Roles of mucus adhesion and cohesion in cough clearance.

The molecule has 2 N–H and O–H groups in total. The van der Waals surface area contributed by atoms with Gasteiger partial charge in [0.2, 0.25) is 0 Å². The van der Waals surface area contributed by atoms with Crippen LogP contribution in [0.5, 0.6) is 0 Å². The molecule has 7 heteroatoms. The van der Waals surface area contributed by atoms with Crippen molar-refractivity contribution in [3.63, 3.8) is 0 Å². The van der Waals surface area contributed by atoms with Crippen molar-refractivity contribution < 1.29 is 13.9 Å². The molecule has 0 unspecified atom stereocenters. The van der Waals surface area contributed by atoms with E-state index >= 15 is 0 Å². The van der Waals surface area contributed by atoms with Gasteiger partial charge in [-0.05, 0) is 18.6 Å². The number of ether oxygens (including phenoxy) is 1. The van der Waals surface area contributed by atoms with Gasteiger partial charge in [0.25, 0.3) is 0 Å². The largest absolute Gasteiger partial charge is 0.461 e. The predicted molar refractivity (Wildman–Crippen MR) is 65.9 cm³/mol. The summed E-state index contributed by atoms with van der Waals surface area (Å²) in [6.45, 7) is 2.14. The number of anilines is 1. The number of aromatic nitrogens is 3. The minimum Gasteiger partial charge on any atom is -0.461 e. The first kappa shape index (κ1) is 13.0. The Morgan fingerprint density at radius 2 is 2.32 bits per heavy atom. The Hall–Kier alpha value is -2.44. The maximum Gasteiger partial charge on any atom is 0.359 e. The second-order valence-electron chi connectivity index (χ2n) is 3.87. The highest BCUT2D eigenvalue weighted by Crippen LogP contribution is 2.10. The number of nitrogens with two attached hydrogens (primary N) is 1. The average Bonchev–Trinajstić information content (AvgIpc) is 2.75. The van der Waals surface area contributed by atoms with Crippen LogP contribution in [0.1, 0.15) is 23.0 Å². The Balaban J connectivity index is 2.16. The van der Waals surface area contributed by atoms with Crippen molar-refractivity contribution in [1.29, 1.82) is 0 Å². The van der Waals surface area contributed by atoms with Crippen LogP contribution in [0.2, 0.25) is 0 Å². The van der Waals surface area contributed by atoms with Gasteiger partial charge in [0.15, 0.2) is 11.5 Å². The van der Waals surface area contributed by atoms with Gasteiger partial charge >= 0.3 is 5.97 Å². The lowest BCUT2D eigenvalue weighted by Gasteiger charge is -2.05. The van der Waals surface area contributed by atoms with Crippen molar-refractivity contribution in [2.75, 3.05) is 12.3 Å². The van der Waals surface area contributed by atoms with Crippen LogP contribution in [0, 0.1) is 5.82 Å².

Clearance of intrapulmonary mucus by the high-velocity airflow generated by cough is the major rescue clearance mechanism in subjects with mucoobstructive diseases and failed cilial-dependent mucus clearance, e.g., subjects with cystic fibrosis (CF) or chronic obstructive pulmonary disease (COPD). Previous studies have investigated the mechanical forces generated at airway surfaces by cough but have not considered the effects of mucus biophysical properties on cough efficacy. Theoretically, mucus can be cleared by cough from the lung by an adhesive failure, i.e., breaking mucus-cell surface adhesive bonds and/or by cohesive failure, i.e., directly fracturing mucus. Utilizing peel-testing technologies, mucus-epithelial surface adhesive and mucus cohesive strengths were measured. Because both mucus concentration and pH have been reported to alter mucus biophysical properties in disease, the effects of mucus concentration and pH on adhesion and cohesion were compared. Both adhesive and cohesive strengths depended on mucus concentration, but neither on physiologically relevant changes in pH nor bicarbonate concentration. Mucus from bronchial epithelial cultures and patient sputum samples exhibited similar adhesive and cohesive properties. Notably, the magnitudes of both adhesive and cohesive strength exhibited similar velocity and concentration dependencies, suggesting that viscous dissipation of energy within mucus during cough determines the efficiency of cough clearance of diseased, hyperconcentrated, mucus. Calculations of airflow-induced shear forces on airway mucus related to mucus concentration predicted substantially reduced cough clearance in small versus large airways. Studies designed to improve cough clearance in subjects with mucoobstructive diseases identified reductions of mucus concentration and viscous dissipation as key therapeutic strategies.